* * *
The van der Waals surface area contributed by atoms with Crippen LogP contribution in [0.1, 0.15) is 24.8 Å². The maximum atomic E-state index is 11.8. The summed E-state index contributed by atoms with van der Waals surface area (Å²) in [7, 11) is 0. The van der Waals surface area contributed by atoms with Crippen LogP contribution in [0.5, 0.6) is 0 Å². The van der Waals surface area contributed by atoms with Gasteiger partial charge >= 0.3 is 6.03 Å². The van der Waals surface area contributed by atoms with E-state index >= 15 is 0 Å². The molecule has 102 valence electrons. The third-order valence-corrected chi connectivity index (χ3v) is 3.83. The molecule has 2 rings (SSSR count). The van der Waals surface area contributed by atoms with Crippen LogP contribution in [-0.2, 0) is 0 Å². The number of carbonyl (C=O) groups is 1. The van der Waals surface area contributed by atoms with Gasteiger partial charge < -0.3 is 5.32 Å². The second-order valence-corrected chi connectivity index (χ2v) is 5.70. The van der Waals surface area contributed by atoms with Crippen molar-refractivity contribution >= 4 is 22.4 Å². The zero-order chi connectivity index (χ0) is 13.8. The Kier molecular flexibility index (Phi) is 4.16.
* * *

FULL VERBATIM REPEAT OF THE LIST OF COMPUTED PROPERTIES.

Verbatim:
The van der Waals surface area contributed by atoms with Crippen LogP contribution in [0.1, 0.15) is 24.8 Å². The maximum atomic E-state index is 11.8. The summed E-state index contributed by atoms with van der Waals surface area (Å²) in [7, 11) is 0. The van der Waals surface area contributed by atoms with Crippen LogP contribution in [0.5, 0.6) is 0 Å². The van der Waals surface area contributed by atoms with Gasteiger partial charge >= 0.3 is 6.03 Å². The van der Waals surface area contributed by atoms with E-state index >= 15 is 0 Å². The molecule has 102 valence electrons. The third-order valence-corrected chi connectivity index (χ3v) is 3.83. The molecule has 2 rings (SSSR count). The van der Waals surface area contributed by atoms with Crippen LogP contribution in [-0.2, 0) is 0 Å². The number of carbonyl (C=O) groups is 1. The van der Waals surface area contributed by atoms with Gasteiger partial charge < -0.3 is 5.32 Å². The second-order valence-corrected chi connectivity index (χ2v) is 5.70. The van der Waals surface area contributed by atoms with Crippen molar-refractivity contribution >= 4 is 22.4 Å². The zero-order chi connectivity index (χ0) is 13.8. The Kier molecular flexibility index (Phi) is 4.16.